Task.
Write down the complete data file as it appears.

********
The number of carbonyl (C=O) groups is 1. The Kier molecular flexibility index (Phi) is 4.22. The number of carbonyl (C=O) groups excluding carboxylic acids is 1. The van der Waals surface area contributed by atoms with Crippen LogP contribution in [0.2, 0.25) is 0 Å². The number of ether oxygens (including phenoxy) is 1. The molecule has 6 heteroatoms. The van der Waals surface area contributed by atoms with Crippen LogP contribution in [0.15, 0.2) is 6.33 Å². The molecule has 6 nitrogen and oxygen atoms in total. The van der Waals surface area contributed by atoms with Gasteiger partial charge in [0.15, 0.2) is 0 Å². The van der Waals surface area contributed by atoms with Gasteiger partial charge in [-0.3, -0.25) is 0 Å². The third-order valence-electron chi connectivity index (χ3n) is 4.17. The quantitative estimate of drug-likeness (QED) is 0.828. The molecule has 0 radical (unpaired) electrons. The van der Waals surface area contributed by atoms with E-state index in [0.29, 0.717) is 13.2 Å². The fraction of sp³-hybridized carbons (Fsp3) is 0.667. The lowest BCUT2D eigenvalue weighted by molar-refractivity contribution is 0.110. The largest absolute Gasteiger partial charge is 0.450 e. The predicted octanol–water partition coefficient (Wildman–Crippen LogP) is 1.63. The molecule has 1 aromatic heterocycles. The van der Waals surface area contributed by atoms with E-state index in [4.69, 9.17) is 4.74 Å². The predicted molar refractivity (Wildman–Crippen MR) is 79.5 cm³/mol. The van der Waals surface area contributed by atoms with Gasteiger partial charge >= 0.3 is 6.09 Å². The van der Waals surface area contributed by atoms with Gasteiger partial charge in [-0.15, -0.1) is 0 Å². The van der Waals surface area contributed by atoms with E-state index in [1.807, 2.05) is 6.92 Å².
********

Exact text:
The number of carbonyl (C=O) groups is 1. The Kier molecular flexibility index (Phi) is 4.22. The number of carbonyl (C=O) groups excluding carboxylic acids is 1. The van der Waals surface area contributed by atoms with Crippen LogP contribution in [0.2, 0.25) is 0 Å². The number of ether oxygens (including phenoxy) is 1. The molecule has 6 heteroatoms. The van der Waals surface area contributed by atoms with Crippen LogP contribution in [0.15, 0.2) is 6.33 Å². The molecule has 6 nitrogen and oxygen atoms in total. The van der Waals surface area contributed by atoms with Gasteiger partial charge in [0.15, 0.2) is 0 Å². The van der Waals surface area contributed by atoms with Gasteiger partial charge in [-0.3, -0.25) is 0 Å². The third-order valence-electron chi connectivity index (χ3n) is 4.17. The quantitative estimate of drug-likeness (QED) is 0.828. The molecule has 0 radical (unpaired) electrons. The van der Waals surface area contributed by atoms with E-state index in [0.29, 0.717) is 13.2 Å². The fraction of sp³-hybridized carbons (Fsp3) is 0.667. The lowest BCUT2D eigenvalue weighted by molar-refractivity contribution is 0.110. The largest absolute Gasteiger partial charge is 0.450 e. The predicted octanol–water partition coefficient (Wildman–Crippen LogP) is 1.63. The molecule has 1 aromatic heterocycles. The van der Waals surface area contributed by atoms with E-state index in [4.69, 9.17) is 4.74 Å². The predicted molar refractivity (Wildman–Crippen MR) is 79.5 cm³/mol. The van der Waals surface area contributed by atoms with Gasteiger partial charge >= 0.3 is 6.09 Å². The van der Waals surface area contributed by atoms with Gasteiger partial charge in [-0.15, -0.1) is 0 Å². The van der Waals surface area contributed by atoms with E-state index in [1.807, 2.05) is 6.92 Å².